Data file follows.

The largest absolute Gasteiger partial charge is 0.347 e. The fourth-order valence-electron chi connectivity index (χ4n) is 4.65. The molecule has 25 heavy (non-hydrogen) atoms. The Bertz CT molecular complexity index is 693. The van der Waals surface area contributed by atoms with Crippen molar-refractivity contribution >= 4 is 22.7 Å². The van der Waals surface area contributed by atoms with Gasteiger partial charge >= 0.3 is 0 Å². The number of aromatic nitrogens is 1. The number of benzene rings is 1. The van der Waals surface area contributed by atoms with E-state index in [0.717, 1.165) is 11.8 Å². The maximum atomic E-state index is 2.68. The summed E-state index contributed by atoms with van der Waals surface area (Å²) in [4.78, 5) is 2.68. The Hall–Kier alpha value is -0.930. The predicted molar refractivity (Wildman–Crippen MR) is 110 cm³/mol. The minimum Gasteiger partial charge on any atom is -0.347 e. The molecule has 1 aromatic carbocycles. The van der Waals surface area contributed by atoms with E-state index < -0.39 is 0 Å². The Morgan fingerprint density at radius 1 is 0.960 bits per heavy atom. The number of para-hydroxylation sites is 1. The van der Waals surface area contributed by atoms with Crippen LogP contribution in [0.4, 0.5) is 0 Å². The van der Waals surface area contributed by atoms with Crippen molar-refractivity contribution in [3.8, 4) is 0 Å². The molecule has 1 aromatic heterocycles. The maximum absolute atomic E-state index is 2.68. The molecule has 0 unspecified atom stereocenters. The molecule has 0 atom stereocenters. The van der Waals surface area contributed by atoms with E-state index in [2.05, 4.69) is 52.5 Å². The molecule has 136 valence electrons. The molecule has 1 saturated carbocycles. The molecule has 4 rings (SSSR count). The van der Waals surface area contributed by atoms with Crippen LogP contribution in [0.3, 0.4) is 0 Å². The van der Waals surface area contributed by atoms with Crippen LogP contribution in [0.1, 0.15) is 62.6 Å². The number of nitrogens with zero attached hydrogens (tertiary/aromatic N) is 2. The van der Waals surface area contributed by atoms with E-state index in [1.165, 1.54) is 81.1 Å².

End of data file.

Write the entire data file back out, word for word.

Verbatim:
The largest absolute Gasteiger partial charge is 0.347 e. The fourth-order valence-electron chi connectivity index (χ4n) is 4.65. The molecule has 25 heavy (non-hydrogen) atoms. The Bertz CT molecular complexity index is 693. The van der Waals surface area contributed by atoms with Crippen molar-refractivity contribution >= 4 is 22.7 Å². The van der Waals surface area contributed by atoms with Gasteiger partial charge >= 0.3 is 0 Å². The number of aromatic nitrogens is 1. The number of benzene rings is 1. The van der Waals surface area contributed by atoms with E-state index in [0.717, 1.165) is 11.8 Å². The maximum atomic E-state index is 2.68. The summed E-state index contributed by atoms with van der Waals surface area (Å²) in [4.78, 5) is 2.68. The Hall–Kier alpha value is -0.930. The predicted molar refractivity (Wildman–Crippen MR) is 110 cm³/mol. The minimum Gasteiger partial charge on any atom is -0.347 e. The molecule has 1 aromatic carbocycles. The van der Waals surface area contributed by atoms with E-state index < -0.39 is 0 Å². The Morgan fingerprint density at radius 1 is 0.960 bits per heavy atom. The number of para-hydroxylation sites is 1. The van der Waals surface area contributed by atoms with Crippen LogP contribution in [0.4, 0.5) is 0 Å². The van der Waals surface area contributed by atoms with Crippen molar-refractivity contribution in [3.8, 4) is 0 Å². The molecule has 1 aromatic heterocycles. The maximum absolute atomic E-state index is 2.68. The molecule has 0 unspecified atom stereocenters. The molecule has 0 atom stereocenters. The van der Waals surface area contributed by atoms with E-state index in [2.05, 4.69) is 52.5 Å². The molecule has 136 valence electrons. The molecule has 1 saturated carbocycles. The molecule has 4 rings (SSSR count). The van der Waals surface area contributed by atoms with Crippen LogP contribution in [0.3, 0.4) is 0 Å². The van der Waals surface area contributed by atoms with Crippen LogP contribution in [0.1, 0.15) is 62.6 Å². The number of nitrogens with zero attached hydrogens (tertiary/aromatic N) is 2. The van der Waals surface area contributed by atoms with E-state index in [1.165, 1.54) is 81.1 Å².